A Pennsylvania federal judge has ruled that the owner of a painting company that has been cited multiple times for workplace safety violations cannot avoid charges that he knowingly discharged pollutants into the Susquehanna River during a $42 million bridge rehabilitation project.
U.S. District Judge Sylvia H. Rambo refused to dismiss the Clean Water Act (CWA) charges against Andrew Manganas of Canonsburg, Pennsylvania, and his company, Panthera Painting Inc. Judge Rambo said the 2016 indictment sufficiently laid out the charges that they knowingly allowed pollutants to enter the Susquehanna River, including abrasive paint blasting materials, waste paint and metal, rather than collecting them for recycling or hazardous waste disposal, during and related to their work on the George Wade Bridge.
Manganas and Panthera were indicted in July 2016 on three CWA charges, one count of embezzlement, 21 counts of providing false statements to the U.S. government and 21 counts of wire fraud for the money paid by the government as a result of those claims, according to the indictment. The illegal acts allegedly occurred between 2011 and 2013 while Panthera was working to rehabilitate the bridge over the Susquehanna River in Harrisburg, Pennsylvania. Judge Rambo said:
The indictment clearly identifies the statute defendants are charged with violating, provides the elements of the offense by tracking the statutory language, alleges that defendants acted ‘knowingly,’ and specifies a time period for each CWA count. Nonetheless, defendants urge the court to require that the government allege mens rea for each statutory element of the CWA in the indictment.
Judge Rambo explained that whether “knowingly” applies to each element or only specific elements of Section 1319(c)(2) of the CWA is a question to be determined at a later juncture, not in a pretrial motion to dismiss.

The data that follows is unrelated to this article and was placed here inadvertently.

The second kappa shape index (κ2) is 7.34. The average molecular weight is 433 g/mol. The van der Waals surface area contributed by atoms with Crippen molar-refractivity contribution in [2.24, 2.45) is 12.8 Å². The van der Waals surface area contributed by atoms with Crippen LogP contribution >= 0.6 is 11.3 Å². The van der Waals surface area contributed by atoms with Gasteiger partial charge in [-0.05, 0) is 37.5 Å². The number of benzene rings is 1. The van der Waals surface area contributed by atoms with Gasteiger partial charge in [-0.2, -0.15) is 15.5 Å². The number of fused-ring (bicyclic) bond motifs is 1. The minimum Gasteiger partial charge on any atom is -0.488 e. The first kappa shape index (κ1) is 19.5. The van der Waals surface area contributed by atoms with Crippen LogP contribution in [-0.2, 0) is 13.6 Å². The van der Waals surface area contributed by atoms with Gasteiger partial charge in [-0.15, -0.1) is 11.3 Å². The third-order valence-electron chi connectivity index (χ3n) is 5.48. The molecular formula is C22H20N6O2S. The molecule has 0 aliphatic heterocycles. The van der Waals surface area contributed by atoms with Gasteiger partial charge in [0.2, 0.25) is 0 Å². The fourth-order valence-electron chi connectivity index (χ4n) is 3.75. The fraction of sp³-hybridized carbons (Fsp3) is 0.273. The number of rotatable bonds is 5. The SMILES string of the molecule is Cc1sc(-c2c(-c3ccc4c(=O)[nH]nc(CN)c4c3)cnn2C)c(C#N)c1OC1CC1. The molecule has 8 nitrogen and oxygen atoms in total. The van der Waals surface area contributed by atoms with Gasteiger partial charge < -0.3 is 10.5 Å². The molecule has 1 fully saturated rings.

The Pennsylvania Department of Transportation, in September 2009, awarded a contract for rehabilitation work on the George Wade Bridge to J.D. Eckman Inc. Federal aid programs were to reimburse 90 percent of the $42 million cost. A month later, Panthera was awarded a $9.9 million subcontract by Eckman that covered cleaning, resurfacing and painting the bridge’s structural steel, according to the U.S. Department of Justice (DOJ). The federal oversight and funding of the contract required each contractor and subcontractor to submit certified payroll reports for every worker and every pay period to prove that the appropriate federally established wage was being paid to each worker.
However, Manganas and his company allegedly embezzled money from benefit and pension plans using a scheme in which workers got two checks — one for regular hours worked and a separate “per diem” check that was allegedly for overtime hours, but didn’t include required contributions to the workers’ union welfare benefit and individual employee pension plans. The government said about $400,000 was embezzled from these plans between 2011 and 2013.
The company then sent false certified payroll reports for workers to the Federal Highway Administration, which caused the agency to wire payments from the Federal Highway Trust Fund to Pennsylvania, including payments for work performed by Manganas and his company, the government said. Workers allegedly lost a total of about $209,000 as a result of the Defendants’ failure to pay appropriate wages, according to the DOJ. In 2013, the U.S. Department of Labor’s Occupational Safety and Health Administration (OSHA) proposed nearly $460,000 in fines against Panthera for exposing workers to lead and other safety and health hazards while working on bridges. In 2000, OSHA fined the company after a mechanical lift fell and killed a worker.
The U.S. is represented by Assistant U.S. Attorney James T. Clancy and Special Assistant U.S. Attorney Martin Harrell. The case is U.S. v. Andrew Manganas and Panthera Painting Inc., (case number 1:16-cr-00209) in the U.S. District Court for the Middle District of Pennsylvania.
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